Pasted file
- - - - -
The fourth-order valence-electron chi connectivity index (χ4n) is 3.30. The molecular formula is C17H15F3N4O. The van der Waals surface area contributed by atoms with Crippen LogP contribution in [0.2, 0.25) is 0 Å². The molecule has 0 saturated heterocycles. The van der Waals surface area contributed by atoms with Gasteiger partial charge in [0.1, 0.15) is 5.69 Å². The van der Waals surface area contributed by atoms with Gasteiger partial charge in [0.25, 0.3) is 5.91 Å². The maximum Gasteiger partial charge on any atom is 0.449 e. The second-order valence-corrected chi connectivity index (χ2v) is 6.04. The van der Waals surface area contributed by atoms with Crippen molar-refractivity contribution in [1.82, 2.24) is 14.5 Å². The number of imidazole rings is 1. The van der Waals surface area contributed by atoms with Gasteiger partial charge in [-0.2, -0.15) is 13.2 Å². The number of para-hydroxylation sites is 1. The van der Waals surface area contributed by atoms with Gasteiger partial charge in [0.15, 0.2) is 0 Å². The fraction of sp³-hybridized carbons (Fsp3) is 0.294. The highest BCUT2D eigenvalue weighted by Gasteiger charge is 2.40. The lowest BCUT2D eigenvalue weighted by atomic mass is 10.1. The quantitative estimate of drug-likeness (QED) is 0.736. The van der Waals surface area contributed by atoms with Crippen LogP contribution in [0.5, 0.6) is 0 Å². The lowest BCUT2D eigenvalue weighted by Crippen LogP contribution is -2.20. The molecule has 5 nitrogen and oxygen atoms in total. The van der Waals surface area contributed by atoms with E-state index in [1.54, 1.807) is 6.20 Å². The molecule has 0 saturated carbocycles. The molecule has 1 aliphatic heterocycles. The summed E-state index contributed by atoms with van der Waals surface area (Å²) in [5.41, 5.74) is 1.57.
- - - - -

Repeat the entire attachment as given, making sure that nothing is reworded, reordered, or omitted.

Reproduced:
The fourth-order valence-electron chi connectivity index (χ4n) is 3.30. The molecular formula is C17H15F3N4O. The van der Waals surface area contributed by atoms with Crippen LogP contribution in [0.2, 0.25) is 0 Å². The molecule has 0 saturated heterocycles. The van der Waals surface area contributed by atoms with Gasteiger partial charge in [0.1, 0.15) is 5.69 Å². The van der Waals surface area contributed by atoms with Gasteiger partial charge in [0.25, 0.3) is 5.91 Å². The maximum Gasteiger partial charge on any atom is 0.449 e. The second-order valence-corrected chi connectivity index (χ2v) is 6.04. The van der Waals surface area contributed by atoms with Crippen molar-refractivity contribution in [1.82, 2.24) is 14.5 Å². The number of imidazole rings is 1. The van der Waals surface area contributed by atoms with Gasteiger partial charge in [-0.2, -0.15) is 13.2 Å². The number of para-hydroxylation sites is 1. The van der Waals surface area contributed by atoms with Gasteiger partial charge in [0.15, 0.2) is 0 Å². The fraction of sp³-hybridized carbons (Fsp3) is 0.294. The highest BCUT2D eigenvalue weighted by Gasteiger charge is 2.40. The lowest BCUT2D eigenvalue weighted by atomic mass is 10.1. The quantitative estimate of drug-likeness (QED) is 0.736. The van der Waals surface area contributed by atoms with Crippen LogP contribution in [0.5, 0.6) is 0 Å². The lowest BCUT2D eigenvalue weighted by Crippen LogP contribution is -2.20. The molecule has 5 nitrogen and oxygen atoms in total. The van der Waals surface area contributed by atoms with E-state index in [1.54, 1.807) is 6.20 Å². The molecule has 0 saturated carbocycles. The molecule has 1 aliphatic heterocycles. The summed E-state index contributed by atoms with van der Waals surface area (Å²) in [5.41, 5.74) is 1.57.